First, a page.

4. Burlesque v. Irony
I. A. Richards: The Principles of Literary Criticism
In Richards' usage, as in the discourse of New Critical modernism generally, irony is disassociated from a rhetorical tradition of hyperbole, ridicule and rebuttal to become a trope of ambiguity, indeterminacy, and knowing, tragic indecision. Richards invokes Swift, but Richards' irony is thoroughly contemplative, at most opening the text and its represented reality into a realm of ambiguity where perfect reflection mirrors reflection, thereby adopting half, but only half, of Swift's famous statement on satire:
Satyr is a sort of Glass, wherein Beholders do generally discover every body's Face but their Own; which is the chief Reason for that kind of Reception it meets in the World, and that so very few are offended with it.
If Swift's first definitional clause has been quoted more often than his appended corollary, it is with good cause. While Richards approves Swift's "really universal satire," the sense of irony he identifies with "value" is the imperturbability Swift regrets that satire cannot budge. For Richards values irony only to the extent that it allows for the "higher" recovery of an "equilibrium of opposed impulses." Swift by contrast turns satiric irony viciously and unambiguously against the polished glass of his high art, his brutal "Irish life" poems shattering the unbroken face of "A Modest Proposal." Swift's ironies subject art to the worldly here and now of common sense. New Critical irony finds in art the world-weary sophistication of knowledge.
In Modernist usage, irony takes the measure of a figure, proposition or situation, negates its value, and embraces that negation within a compound "ironic" figure. Mesure, proportion, is retained. Such an understanding of irony is central to I. A. Richards' theory of value:
[Unstable poems] will not bear an ironical contemplation. [....] Irony in this sense consists in the bringing in of the opposite, the complementary impulses; that is why poetry which is exposed to it is not of the highest order, and why irony itself is so constantly a characteristic of poetry which is.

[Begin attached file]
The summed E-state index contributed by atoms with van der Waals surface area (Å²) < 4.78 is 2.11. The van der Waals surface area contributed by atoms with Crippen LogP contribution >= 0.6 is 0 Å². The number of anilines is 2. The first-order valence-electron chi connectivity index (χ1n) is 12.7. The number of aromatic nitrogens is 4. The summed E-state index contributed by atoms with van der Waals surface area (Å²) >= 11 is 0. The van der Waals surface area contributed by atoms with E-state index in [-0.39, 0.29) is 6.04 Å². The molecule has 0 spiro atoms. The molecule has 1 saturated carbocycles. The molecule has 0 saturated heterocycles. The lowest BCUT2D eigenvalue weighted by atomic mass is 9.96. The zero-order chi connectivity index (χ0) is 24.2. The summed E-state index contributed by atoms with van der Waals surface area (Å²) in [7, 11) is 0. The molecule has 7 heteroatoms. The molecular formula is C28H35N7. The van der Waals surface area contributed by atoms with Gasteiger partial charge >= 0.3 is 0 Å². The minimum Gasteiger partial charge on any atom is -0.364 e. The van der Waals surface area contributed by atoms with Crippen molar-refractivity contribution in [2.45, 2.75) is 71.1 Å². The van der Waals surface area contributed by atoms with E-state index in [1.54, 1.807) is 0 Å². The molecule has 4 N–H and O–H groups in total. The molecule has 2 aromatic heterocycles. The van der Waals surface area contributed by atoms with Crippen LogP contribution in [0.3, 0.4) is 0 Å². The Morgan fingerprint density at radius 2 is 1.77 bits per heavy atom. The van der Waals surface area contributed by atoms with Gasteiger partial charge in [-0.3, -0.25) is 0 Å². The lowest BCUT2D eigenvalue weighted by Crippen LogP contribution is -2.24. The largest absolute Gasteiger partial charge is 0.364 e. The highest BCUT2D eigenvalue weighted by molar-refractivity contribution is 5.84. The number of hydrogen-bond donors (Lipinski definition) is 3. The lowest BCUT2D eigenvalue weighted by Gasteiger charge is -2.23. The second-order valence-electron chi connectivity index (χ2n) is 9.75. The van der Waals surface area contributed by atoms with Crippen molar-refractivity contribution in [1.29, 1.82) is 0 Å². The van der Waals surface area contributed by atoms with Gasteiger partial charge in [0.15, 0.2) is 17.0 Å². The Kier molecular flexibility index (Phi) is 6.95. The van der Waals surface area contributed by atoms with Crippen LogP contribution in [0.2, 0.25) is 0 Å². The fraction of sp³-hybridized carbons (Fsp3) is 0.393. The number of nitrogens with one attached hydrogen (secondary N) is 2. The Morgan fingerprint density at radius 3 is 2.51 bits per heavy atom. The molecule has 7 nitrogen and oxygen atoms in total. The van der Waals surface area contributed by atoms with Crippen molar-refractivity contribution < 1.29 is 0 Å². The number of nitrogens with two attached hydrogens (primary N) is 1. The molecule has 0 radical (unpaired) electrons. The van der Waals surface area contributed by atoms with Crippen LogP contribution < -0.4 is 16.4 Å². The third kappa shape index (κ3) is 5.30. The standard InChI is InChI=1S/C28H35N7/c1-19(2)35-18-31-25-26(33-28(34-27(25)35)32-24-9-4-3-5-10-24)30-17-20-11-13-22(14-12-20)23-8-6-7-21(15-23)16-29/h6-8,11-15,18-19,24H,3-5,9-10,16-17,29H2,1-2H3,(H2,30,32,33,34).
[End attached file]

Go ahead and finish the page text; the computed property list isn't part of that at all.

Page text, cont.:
In Richards' hands irony does more than bring in the "opposite": it restricts the semantic and emotive range of thesis and antithesis, construing each such that their opposition may become "complementary." New Critical irony finds its text in those elements, and only those elements, that may be "close read" as antithetical identities contributing to the stability, the unity, of the "work of art." If a work contains elements that cannot be assimilated to the whole in this fashion, it is "exposed" to a different kind of irony--the disdain and ridicule Richards otherwise rejects. He calls his book a "machine to think with." His sense of "irony" is both a tool for forming the text proper, and a tool for forming a canon of proper texts. Richards makes his case for poetry, but his principles are sufficiently general that they have proved equally effective means of "reading" the novel. The rhetorical, history-making power of Richards' ironic contemplation follows from the way in which this "machine," once set in motion, functions over time: there will always be texts whose ironies remain to be "worked out." Thus Richards does not so much create a canon in one stroke as specify the "mechanism" whereby the New Critical canon may be subjected to revision without being reformed. He sets in place a powerful agenda for aesthetic debate: binding how we read, Richards limits what we will find no matter what we read.